Monday, September 15, 2014

An Introduction to Cocoa Bindings

Amy Worrall:

Most tutorials teach you how to use bindings with Interface Builder. While this is by far the most common way to use bindings, Interface Builder can leave the impression that bindings are a kind of magic, and developers who never dive deeper and gain a full understanding of how they work can often struggle to solve certain problems, especially when trying to debug some unexpected behaviour.


There are benefits if the object being bound to implements NSEditorRegistration. This is one reason why it’s a good idea to bind to controller objects rather than binding directly to the model. NSEditorRegistration lets the binding tell the controller that its content is in the process of being edited. The controller keeps track of which views are currently editing the controller’s content. If the user closes the window, for example, every controller associated with that window can tell all such views to immediately commit their pending edits, and thus the user will not lose any data.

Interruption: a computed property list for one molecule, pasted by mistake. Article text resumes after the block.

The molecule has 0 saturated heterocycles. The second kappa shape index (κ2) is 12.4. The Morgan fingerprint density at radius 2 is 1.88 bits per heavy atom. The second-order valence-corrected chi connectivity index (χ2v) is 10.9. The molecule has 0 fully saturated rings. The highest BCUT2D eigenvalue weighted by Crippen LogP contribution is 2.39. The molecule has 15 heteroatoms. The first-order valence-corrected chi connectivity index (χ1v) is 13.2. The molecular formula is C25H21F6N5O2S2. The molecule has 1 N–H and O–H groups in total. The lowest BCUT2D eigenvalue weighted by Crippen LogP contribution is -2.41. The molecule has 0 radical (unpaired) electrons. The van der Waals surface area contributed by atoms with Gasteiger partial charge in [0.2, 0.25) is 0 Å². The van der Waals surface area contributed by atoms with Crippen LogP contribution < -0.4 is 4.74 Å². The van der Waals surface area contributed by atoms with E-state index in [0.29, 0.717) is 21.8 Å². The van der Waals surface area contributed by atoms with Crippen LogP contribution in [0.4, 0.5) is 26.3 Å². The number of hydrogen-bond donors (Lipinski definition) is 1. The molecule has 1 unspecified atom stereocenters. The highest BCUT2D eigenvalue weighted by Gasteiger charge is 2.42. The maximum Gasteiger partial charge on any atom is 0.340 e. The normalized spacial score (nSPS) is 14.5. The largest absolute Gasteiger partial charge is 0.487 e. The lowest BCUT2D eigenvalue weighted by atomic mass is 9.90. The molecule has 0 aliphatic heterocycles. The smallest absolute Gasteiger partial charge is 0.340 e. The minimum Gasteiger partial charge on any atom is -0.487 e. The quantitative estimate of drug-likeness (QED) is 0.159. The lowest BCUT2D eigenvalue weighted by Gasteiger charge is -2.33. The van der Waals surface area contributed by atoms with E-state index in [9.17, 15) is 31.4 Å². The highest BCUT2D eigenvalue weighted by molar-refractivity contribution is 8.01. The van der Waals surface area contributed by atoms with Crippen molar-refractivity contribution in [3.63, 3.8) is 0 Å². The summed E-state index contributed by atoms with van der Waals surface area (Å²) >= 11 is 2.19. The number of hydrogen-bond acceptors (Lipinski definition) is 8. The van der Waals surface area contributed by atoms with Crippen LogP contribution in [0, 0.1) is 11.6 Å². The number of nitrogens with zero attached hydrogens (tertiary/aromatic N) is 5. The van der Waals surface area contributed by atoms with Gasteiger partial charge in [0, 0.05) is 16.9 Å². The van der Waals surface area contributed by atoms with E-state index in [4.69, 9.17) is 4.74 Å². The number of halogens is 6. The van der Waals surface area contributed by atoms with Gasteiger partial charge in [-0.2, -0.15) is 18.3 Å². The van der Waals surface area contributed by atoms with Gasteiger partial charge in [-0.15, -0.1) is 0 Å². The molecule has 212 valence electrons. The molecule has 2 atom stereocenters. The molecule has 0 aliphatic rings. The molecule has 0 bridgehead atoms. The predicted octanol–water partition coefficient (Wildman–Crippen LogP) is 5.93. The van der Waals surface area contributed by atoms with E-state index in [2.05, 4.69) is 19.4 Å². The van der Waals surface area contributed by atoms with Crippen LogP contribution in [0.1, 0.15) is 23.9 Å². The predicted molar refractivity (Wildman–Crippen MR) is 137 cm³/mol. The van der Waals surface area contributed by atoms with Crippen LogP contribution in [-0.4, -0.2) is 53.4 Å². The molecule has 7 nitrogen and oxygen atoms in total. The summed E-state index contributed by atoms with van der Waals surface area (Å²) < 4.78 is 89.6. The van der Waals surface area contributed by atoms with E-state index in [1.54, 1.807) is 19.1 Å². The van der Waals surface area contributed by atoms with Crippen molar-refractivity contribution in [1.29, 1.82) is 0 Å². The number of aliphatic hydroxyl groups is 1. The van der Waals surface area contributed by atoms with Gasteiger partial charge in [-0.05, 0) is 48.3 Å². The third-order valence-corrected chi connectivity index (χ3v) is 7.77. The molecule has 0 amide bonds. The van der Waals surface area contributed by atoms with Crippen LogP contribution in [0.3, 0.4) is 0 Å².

In bindings, the view does all the work. It is responsible for observing the model, pushing its own changes back to the model (using Key Value Coding) at an appropriate point, and keeping track of all the information about the binding. If you’re binding to Apple-supplied views (or Apple-supplied controllers that expose bindings) all this is taken care of, but it becomes important if you are creating your own bindable views.

Comments RSS · Twitter

Leave a Comment